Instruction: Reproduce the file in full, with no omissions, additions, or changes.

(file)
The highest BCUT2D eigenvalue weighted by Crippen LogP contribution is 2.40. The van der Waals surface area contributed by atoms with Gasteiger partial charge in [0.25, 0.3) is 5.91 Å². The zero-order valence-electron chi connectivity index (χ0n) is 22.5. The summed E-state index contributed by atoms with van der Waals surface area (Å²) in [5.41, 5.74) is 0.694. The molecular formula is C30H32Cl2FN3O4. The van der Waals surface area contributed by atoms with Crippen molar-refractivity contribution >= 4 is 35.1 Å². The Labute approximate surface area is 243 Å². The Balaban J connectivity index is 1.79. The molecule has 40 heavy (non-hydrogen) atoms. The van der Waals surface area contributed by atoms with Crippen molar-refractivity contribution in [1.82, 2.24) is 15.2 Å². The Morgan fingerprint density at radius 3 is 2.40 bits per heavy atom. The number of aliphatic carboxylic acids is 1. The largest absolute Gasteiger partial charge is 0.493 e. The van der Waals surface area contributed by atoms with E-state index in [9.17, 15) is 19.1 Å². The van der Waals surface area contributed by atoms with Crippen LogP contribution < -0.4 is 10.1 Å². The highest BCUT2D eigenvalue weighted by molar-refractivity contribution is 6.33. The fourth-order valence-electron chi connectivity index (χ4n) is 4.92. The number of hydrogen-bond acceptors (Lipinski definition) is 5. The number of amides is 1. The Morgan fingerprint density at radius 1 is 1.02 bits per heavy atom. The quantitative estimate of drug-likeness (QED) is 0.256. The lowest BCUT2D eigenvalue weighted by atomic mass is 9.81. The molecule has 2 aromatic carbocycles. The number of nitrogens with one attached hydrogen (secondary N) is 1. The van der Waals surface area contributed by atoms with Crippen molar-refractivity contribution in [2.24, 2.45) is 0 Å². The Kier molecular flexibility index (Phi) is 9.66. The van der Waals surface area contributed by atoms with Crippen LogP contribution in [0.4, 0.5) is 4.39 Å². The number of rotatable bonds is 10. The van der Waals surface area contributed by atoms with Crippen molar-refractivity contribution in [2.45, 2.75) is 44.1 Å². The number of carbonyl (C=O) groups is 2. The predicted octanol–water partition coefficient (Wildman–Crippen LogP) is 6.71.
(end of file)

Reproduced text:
The highest BCUT2D eigenvalue weighted by Crippen LogP contribution is 2.40. The van der Waals surface area contributed by atoms with Gasteiger partial charge in [0.25, 0.3) is 5.91 Å². The zero-order valence-electron chi connectivity index (χ0n) is 22.5. The summed E-state index contributed by atoms with van der Waals surface area (Å²) in [5.41, 5.74) is 0.694. The molecular formula is C30H32Cl2FN3O4. The van der Waals surface area contributed by atoms with Crippen molar-refractivity contribution >= 4 is 35.1 Å². The Labute approximate surface area is 243 Å². The Balaban J connectivity index is 1.79. The molecule has 40 heavy (non-hydrogen) atoms. The van der Waals surface area contributed by atoms with Crippen molar-refractivity contribution in [1.82, 2.24) is 15.2 Å². The Morgan fingerprint density at radius 3 is 2.40 bits per heavy atom. The number of aliphatic carboxylic acids is 1. The largest absolute Gasteiger partial charge is 0.493 e. The van der Waals surface area contributed by atoms with E-state index in [9.17, 15) is 19.1 Å². The van der Waals surface area contributed by atoms with Crippen LogP contribution < -0.4 is 10.1 Å². The highest BCUT2D eigenvalue weighted by molar-refractivity contribution is 6.33. The fourth-order valence-electron chi connectivity index (χ4n) is 4.92. The number of hydrogen-bond acceptors (Lipinski definition) is 5. The number of amides is 1. The Morgan fingerprint density at radius 1 is 1.02 bits per heavy atom. The quantitative estimate of drug-likeness (QED) is 0.256. The lowest BCUT2D eigenvalue weighted by atomic mass is 9.81. The molecule has 2 aromatic carbocycles. The number of nitrogens with one attached hydrogen (secondary N) is 1. The van der Waals surface area contributed by atoms with Crippen molar-refractivity contribution in [2.24, 2.45) is 0 Å². The Kier molecular flexibility index (Phi) is 9.66. The van der Waals surface area contributed by atoms with Crippen LogP contribution in [0.4, 0.5) is 4.39 Å². The number of rotatable bonds is 10. The van der Waals surface area contributed by atoms with Crippen molar-refractivity contribution in [2.45, 2.75) is 44.1 Å². The number of carbonyl (C=O) groups is 2. The predicted octanol–water partition coefficient (Wildman–Crippen LogP) is 6.71.